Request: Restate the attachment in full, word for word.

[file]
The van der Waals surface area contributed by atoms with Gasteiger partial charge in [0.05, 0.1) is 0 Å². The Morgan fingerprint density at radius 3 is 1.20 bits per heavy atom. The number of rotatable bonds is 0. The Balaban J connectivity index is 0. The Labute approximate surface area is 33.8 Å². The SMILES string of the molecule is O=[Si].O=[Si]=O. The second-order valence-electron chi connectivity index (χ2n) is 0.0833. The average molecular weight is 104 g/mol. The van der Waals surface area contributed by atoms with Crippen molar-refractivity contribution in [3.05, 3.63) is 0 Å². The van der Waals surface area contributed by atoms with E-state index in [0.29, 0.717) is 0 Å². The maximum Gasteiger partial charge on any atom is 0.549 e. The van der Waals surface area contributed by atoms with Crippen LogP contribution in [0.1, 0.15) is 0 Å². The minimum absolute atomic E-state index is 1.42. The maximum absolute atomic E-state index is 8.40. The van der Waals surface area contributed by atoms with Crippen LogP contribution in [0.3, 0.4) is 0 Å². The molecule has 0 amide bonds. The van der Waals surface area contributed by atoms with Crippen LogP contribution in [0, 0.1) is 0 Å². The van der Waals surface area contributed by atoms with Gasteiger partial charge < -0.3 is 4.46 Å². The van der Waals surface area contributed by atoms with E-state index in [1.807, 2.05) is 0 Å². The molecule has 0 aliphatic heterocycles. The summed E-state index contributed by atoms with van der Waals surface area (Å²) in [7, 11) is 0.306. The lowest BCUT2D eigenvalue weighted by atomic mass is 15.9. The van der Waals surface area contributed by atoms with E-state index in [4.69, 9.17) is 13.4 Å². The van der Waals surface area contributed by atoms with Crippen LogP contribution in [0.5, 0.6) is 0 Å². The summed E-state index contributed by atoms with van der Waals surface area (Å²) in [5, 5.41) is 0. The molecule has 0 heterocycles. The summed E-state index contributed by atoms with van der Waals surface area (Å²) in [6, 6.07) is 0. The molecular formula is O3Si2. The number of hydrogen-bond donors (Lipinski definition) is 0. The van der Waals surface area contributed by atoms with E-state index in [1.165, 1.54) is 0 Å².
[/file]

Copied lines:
The van der Waals surface area contributed by atoms with Gasteiger partial charge in [0.05, 0.1) is 0 Å². The Morgan fingerprint density at radius 3 is 1.20 bits per heavy atom. The number of rotatable bonds is 0. The Balaban J connectivity index is 0. The Labute approximate surface area is 33.8 Å². The SMILES string of the molecule is O=[Si].O=[Si]=O. The second-order valence-electron chi connectivity index (χ2n) is 0.0833. The average molecular weight is 104 g/mol. The van der Waals surface area contributed by atoms with Crippen molar-refractivity contribution in [3.05, 3.63) is 0 Å². The van der Waals surface area contributed by atoms with E-state index in [0.29, 0.717) is 0 Å². The maximum Gasteiger partial charge on any atom is 0.549 e. The van der Waals surface area contributed by atoms with Crippen LogP contribution in [0.1, 0.15) is 0 Å². The minimum absolute atomic E-state index is 1.42. The maximum absolute atomic E-state index is 8.40. The van der Waals surface area contributed by atoms with Crippen LogP contribution in [0.3, 0.4) is 0 Å². The molecule has 0 amide bonds. The van der Waals surface area contributed by atoms with Crippen LogP contribution in [0, 0.1) is 0 Å². The van der Waals surface area contributed by atoms with Gasteiger partial charge < -0.3 is 4.46 Å². The van der Waals surface area contributed by atoms with E-state index in [1.807, 2.05) is 0 Å². The molecule has 0 aliphatic heterocycles. The summed E-state index contributed by atoms with van der Waals surface area (Å²) in [7, 11) is 0.306. The lowest BCUT2D eigenvalue weighted by atomic mass is 15.9. The van der Waals surface area contributed by atoms with E-state index in [4.69, 9.17) is 13.4 Å². The van der Waals surface area contributed by atoms with Crippen LogP contribution in [0.5, 0.6) is 0 Å². The summed E-state index contributed by atoms with van der Waals surface area (Å²) in [5, 5.41) is 0. The molecule has 0 heterocycles. The summed E-state index contributed by atoms with van der Waals surface area (Å²) in [6, 6.07) is 0. The molecular formula is O3Si2. The number of hydrogen-bond donors (Lipinski definition) is 0. The van der Waals surface area contributed by atoms with E-state index in [1.165, 1.54) is 0 Å².